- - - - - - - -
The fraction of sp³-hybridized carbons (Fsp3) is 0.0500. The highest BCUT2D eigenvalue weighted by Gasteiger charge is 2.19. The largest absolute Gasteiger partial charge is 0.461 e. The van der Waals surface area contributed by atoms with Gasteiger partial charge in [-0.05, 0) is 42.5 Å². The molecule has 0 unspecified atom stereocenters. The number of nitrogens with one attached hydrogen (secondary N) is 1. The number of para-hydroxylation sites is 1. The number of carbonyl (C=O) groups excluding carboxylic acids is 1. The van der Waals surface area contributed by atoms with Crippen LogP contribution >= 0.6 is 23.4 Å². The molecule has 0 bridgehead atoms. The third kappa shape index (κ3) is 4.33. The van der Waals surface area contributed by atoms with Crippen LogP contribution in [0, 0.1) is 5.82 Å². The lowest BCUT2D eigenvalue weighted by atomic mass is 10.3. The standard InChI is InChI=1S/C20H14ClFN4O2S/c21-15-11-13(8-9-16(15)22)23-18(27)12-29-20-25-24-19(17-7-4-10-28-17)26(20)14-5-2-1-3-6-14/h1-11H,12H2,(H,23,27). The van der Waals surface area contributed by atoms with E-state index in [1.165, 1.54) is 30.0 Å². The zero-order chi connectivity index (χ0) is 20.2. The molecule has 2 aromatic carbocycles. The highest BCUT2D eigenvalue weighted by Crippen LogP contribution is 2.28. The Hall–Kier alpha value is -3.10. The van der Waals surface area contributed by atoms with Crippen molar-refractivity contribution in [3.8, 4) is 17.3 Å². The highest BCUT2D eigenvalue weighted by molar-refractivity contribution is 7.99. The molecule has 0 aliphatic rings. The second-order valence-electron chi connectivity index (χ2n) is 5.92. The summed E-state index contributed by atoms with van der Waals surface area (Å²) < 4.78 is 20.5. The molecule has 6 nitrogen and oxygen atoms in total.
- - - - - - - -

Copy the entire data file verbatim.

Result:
The fraction of sp³-hybridized carbons (Fsp3) is 0.0500. The highest BCUT2D eigenvalue weighted by Gasteiger charge is 2.19. The largest absolute Gasteiger partial charge is 0.461 e. The van der Waals surface area contributed by atoms with Gasteiger partial charge in [-0.05, 0) is 42.5 Å². The molecule has 0 unspecified atom stereocenters. The number of nitrogens with one attached hydrogen (secondary N) is 1. The number of para-hydroxylation sites is 1. The number of carbonyl (C=O) groups excluding carboxylic acids is 1. The van der Waals surface area contributed by atoms with Crippen LogP contribution >= 0.6 is 23.4 Å². The molecule has 0 bridgehead atoms. The third kappa shape index (κ3) is 4.33. The van der Waals surface area contributed by atoms with Crippen LogP contribution in [0, 0.1) is 5.82 Å². The lowest BCUT2D eigenvalue weighted by atomic mass is 10.3. The standard InChI is InChI=1S/C20H14ClFN4O2S/c21-15-11-13(8-9-16(15)22)23-18(27)12-29-20-25-24-19(17-7-4-10-28-17)26(20)14-5-2-1-3-6-14/h1-11H,12H2,(H,23,27). The van der Waals surface area contributed by atoms with E-state index in [1.165, 1.54) is 30.0 Å². The zero-order chi connectivity index (χ0) is 20.2. The molecule has 2 aromatic carbocycles. The highest BCUT2D eigenvalue weighted by Crippen LogP contribution is 2.28. The Hall–Kier alpha value is -3.10. The van der Waals surface area contributed by atoms with Crippen molar-refractivity contribution in [3.8, 4) is 17.3 Å². The highest BCUT2D eigenvalue weighted by molar-refractivity contribution is 7.99. The molecule has 0 aliphatic rings. The second-order valence-electron chi connectivity index (χ2n) is 5.92. The summed E-state index contributed by atoms with van der Waals surface area (Å²) < 4.78 is 20.5. The molecule has 6 nitrogen and oxygen atoms in total.